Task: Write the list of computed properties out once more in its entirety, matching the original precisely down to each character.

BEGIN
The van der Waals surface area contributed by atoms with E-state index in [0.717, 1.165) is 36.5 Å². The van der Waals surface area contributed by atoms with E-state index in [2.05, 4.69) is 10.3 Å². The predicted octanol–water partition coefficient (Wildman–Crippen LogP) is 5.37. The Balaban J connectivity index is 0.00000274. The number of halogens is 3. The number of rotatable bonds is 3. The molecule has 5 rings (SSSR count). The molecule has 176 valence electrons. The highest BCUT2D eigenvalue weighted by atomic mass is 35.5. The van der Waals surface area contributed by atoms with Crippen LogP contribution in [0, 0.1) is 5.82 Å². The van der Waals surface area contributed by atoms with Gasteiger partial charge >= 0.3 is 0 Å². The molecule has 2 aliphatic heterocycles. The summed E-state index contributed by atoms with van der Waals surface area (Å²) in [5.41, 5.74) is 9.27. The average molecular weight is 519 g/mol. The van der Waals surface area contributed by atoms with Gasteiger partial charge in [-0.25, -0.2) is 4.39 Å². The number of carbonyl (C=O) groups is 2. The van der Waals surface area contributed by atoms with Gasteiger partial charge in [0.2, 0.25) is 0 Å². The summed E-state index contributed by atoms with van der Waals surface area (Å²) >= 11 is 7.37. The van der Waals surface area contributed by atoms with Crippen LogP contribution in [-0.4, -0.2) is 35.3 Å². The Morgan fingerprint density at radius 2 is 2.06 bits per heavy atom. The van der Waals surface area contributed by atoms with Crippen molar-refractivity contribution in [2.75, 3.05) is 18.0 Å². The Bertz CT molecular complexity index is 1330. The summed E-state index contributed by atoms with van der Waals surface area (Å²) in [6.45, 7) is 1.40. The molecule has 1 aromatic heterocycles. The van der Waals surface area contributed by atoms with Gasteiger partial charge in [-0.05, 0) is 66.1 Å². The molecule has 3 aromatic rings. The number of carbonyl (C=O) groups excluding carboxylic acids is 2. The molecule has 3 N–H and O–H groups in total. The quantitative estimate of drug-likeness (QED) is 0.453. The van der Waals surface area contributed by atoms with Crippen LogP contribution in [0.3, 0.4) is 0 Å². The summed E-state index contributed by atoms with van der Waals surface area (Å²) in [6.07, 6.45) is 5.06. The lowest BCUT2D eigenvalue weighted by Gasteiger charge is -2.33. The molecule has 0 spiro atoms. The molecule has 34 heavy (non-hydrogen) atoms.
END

The van der Waals surface area contributed by atoms with E-state index in [0.717, 1.165) is 36.5 Å². The van der Waals surface area contributed by atoms with E-state index in [2.05, 4.69) is 10.3 Å². The predicted octanol–water partition coefficient (Wildman–Crippen LogP) is 5.37. The Balaban J connectivity index is 0.00000274. The number of halogens is 3. The number of rotatable bonds is 3. The molecule has 5 rings (SSSR count). The molecule has 176 valence electrons. The highest BCUT2D eigenvalue weighted by atomic mass is 35.5. The van der Waals surface area contributed by atoms with Crippen LogP contribution in [0, 0.1) is 5.82 Å². The van der Waals surface area contributed by atoms with Gasteiger partial charge >= 0.3 is 0 Å². The molecule has 2 aliphatic heterocycles. The summed E-state index contributed by atoms with van der Waals surface area (Å²) in [5.41, 5.74) is 9.27. The average molecular weight is 519 g/mol. The van der Waals surface area contributed by atoms with Gasteiger partial charge in [-0.25, -0.2) is 4.39 Å². The number of carbonyl (C=O) groups is 2. The van der Waals surface area contributed by atoms with Gasteiger partial charge in [0.2, 0.25) is 0 Å². The summed E-state index contributed by atoms with van der Waals surface area (Å²) >= 11 is 7.37. The van der Waals surface area contributed by atoms with Crippen LogP contribution in [-0.4, -0.2) is 35.3 Å². The Morgan fingerprint density at radius 2 is 2.06 bits per heavy atom. The van der Waals surface area contributed by atoms with Crippen molar-refractivity contribution in [2.75, 3.05) is 18.0 Å². The Bertz CT molecular complexity index is 1330. The summed E-state index contributed by atoms with van der Waals surface area (Å²) in [6.45, 7) is 1.40. The molecule has 1 aromatic heterocycles. The van der Waals surface area contributed by atoms with Gasteiger partial charge in [-0.05, 0) is 66.1 Å². The molecule has 3 aromatic rings. The number of carbonyl (C=O) groups excluding carboxylic acids is 2. The molecule has 3 N–H and O–H groups in total. The quantitative estimate of drug-likeness (QED) is 0.453. The van der Waals surface area contributed by atoms with Crippen LogP contribution in [0.3, 0.4) is 0 Å². The summed E-state index contributed by atoms with van der Waals surface area (Å²) in [6.07, 6.45) is 5.06. The lowest BCUT2D eigenvalue weighted by Gasteiger charge is -2.33. The molecule has 0 spiro atoms. The molecule has 34 heavy (non-hydrogen) atoms.